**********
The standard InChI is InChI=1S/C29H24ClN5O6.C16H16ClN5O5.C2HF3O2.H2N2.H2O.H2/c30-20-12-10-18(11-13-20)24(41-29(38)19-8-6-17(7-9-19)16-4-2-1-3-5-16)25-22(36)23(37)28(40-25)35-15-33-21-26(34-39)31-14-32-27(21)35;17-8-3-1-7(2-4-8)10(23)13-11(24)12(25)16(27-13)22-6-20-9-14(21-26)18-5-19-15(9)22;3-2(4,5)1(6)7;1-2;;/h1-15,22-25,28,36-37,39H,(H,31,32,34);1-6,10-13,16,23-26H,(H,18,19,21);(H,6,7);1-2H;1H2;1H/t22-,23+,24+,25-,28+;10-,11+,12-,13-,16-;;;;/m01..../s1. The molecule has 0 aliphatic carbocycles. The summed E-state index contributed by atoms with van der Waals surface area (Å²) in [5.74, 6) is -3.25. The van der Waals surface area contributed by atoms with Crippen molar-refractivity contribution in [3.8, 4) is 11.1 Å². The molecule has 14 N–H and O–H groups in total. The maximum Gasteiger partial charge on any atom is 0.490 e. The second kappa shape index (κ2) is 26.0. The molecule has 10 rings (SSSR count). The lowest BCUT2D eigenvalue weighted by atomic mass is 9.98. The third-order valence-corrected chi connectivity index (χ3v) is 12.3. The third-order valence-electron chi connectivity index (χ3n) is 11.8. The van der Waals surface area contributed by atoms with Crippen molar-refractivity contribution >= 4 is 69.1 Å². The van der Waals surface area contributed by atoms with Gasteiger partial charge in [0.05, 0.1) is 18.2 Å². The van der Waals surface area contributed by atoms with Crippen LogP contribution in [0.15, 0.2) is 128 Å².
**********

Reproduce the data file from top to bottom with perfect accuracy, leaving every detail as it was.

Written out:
The standard InChI is InChI=1S/C29H24ClN5O6.C16H16ClN5O5.C2HF3O2.H2N2.H2O.H2/c30-20-12-10-18(11-13-20)24(41-29(38)19-8-6-17(7-9-19)16-4-2-1-3-5-16)25-22(36)23(37)28(40-25)35-15-33-21-26(34-39)31-14-32-27(21)35;17-8-3-1-7(2-4-8)10(23)13-11(24)12(25)16(27-13)22-6-20-9-14(21-26)18-5-19-15(9)22;3-2(4,5)1(6)7;1-2;;/h1-15,22-25,28,36-37,39H,(H,31,32,34);1-6,10-13,16,23-26H,(H,18,19,21);(H,6,7);1-2H;1H2;1H/t22-,23+,24+,25-,28+;10-,11+,12-,13-,16-;;;;/m01..../s1. The molecule has 0 aliphatic carbocycles. The summed E-state index contributed by atoms with van der Waals surface area (Å²) in [5.74, 6) is -3.25. The van der Waals surface area contributed by atoms with Crippen molar-refractivity contribution in [3.8, 4) is 11.1 Å². The molecule has 14 N–H and O–H groups in total. The maximum Gasteiger partial charge on any atom is 0.490 e. The second kappa shape index (κ2) is 26.0. The molecule has 10 rings (SSSR count). The lowest BCUT2D eigenvalue weighted by atomic mass is 9.98. The third-order valence-corrected chi connectivity index (χ3v) is 12.3. The third-order valence-electron chi connectivity index (χ3n) is 11.8. The van der Waals surface area contributed by atoms with Crippen molar-refractivity contribution >= 4 is 69.1 Å². The van der Waals surface area contributed by atoms with Gasteiger partial charge in [0.05, 0.1) is 18.2 Å². The van der Waals surface area contributed by atoms with Crippen LogP contribution in [0.15, 0.2) is 128 Å².